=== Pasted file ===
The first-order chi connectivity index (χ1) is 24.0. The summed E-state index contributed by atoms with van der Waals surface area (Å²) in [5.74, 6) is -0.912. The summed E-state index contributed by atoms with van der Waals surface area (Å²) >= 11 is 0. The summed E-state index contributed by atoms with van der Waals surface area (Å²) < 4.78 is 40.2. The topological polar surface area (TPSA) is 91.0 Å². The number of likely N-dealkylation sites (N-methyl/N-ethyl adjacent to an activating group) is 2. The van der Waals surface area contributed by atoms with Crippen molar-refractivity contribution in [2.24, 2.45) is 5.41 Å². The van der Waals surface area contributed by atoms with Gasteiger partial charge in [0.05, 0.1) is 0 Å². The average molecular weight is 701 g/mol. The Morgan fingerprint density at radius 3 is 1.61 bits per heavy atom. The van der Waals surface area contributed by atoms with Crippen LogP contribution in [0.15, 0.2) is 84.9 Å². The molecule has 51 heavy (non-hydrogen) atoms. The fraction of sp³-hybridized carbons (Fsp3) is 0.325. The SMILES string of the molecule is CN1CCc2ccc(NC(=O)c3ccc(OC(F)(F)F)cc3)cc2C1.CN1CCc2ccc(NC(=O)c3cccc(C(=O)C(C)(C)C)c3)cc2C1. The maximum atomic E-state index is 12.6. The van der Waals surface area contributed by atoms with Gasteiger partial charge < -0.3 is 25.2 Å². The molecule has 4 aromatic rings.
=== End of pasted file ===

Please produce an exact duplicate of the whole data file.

The first-order chi connectivity index (χ1) is 24.0. The summed E-state index contributed by atoms with van der Waals surface area (Å²) in [5.74, 6) is -0.912. The summed E-state index contributed by atoms with van der Waals surface area (Å²) >= 11 is 0. The summed E-state index contributed by atoms with van der Waals surface area (Å²) < 4.78 is 40.2. The topological polar surface area (TPSA) is 91.0 Å². The number of likely N-dealkylation sites (N-methyl/N-ethyl adjacent to an activating group) is 2. The van der Waals surface area contributed by atoms with Crippen molar-refractivity contribution in [2.24, 2.45) is 5.41 Å². The van der Waals surface area contributed by atoms with Gasteiger partial charge in [0.05, 0.1) is 0 Å². The average molecular weight is 701 g/mol. The Morgan fingerprint density at radius 3 is 1.61 bits per heavy atom. The van der Waals surface area contributed by atoms with Crippen LogP contribution in [0.15, 0.2) is 84.9 Å². The molecule has 51 heavy (non-hydrogen) atoms. The fraction of sp³-hybridized carbons (Fsp3) is 0.325. The SMILES string of the molecule is CN1CCc2ccc(NC(=O)c3ccc(OC(F)(F)F)cc3)cc2C1.CN1CCc2ccc(NC(=O)c3cccc(C(=O)C(C)(C)C)c3)cc2C1. The maximum atomic E-state index is 12.6. The van der Waals surface area contributed by atoms with Gasteiger partial charge < -0.3 is 25.2 Å². The molecule has 4 aromatic rings.